When Indonesia’s Mount Toba blew its top some 74,000 years ago, an apocalyptic scenario ensued: Tons of ash and debris entered the atmosphere, coating the planet in ash for 2 weeks straight and sending global temperatures plummeting. Despite the worldwide destruction, humans survived. Sarah Crespi talks with Online News Editor Catherine Matacic about how life after Toba was even possible—were humans decimated, or did they rally in the face of a suddenly extra hostile planet? Next, Julia Buck of the University of California, Santa Barbara, joins Sarah to discuss her Science commentary piece on landscapes of disgust. You may have heard of a landscape of fear—how a predator can influence an ecosystem not just by eating its prey, but also by introducing fear into the system, changing the behavior of many organisms. Buck and colleagues write about how disgust can operate in a similar way: Animals protect themselves from parasites and infection by avoiding disgusting things such as dead animals of the same species or those with disease. This week’s episode was edited by Podigy. Listen to previous podcasts. [Image: Emma Forsber/Flickr; Music: Jeffrey Cook]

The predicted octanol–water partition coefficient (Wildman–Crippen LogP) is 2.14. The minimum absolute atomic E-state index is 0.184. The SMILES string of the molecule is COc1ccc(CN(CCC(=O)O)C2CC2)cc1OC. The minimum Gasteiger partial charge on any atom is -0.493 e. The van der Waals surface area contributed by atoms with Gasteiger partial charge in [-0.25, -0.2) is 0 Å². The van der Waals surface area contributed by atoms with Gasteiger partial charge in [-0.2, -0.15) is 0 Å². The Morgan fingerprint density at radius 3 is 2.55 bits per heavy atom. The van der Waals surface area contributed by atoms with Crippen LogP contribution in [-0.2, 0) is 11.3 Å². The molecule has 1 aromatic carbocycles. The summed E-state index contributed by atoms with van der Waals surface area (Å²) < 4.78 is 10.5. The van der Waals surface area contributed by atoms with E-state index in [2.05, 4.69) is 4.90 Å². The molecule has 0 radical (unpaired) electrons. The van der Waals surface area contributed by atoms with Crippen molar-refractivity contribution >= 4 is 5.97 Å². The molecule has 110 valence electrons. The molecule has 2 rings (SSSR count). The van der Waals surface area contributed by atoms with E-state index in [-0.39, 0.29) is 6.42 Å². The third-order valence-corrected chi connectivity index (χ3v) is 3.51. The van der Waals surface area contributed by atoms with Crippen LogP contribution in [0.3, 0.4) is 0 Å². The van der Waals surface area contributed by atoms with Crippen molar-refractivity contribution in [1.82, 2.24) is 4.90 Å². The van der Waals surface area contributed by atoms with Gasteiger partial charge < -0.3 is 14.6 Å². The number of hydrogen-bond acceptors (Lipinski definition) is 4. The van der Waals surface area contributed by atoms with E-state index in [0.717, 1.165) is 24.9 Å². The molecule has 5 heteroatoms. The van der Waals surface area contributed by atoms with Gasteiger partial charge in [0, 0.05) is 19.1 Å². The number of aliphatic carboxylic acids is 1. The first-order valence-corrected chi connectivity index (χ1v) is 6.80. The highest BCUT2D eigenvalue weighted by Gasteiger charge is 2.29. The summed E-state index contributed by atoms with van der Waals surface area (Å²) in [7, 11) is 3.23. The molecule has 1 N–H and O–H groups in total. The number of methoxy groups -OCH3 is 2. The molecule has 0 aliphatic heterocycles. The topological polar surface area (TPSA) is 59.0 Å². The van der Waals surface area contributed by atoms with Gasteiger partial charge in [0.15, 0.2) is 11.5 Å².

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  • CERN pays tribute to Stephen Hawking

    2018-03-14T09:28:34Z via NavierStokesApp To: Public

    "CERN pays tribute to Stephen Hawking"

    Stephen Hawking during a visit to the Large Hadron Collider (LHC) tunnel in March 2013, prior to the Inaugural Fundamental Physics Prize Ceremony in Geneva. (Image: Laurent Egli/CERN)

    Theoretical physicist, Stephen Hawking has died today, 14 March, aged 76.

    “Hawking’s results have a great impact on theoretical research done at CERN”, states Gian Giudice, Head of Theoretical Physics at CERN.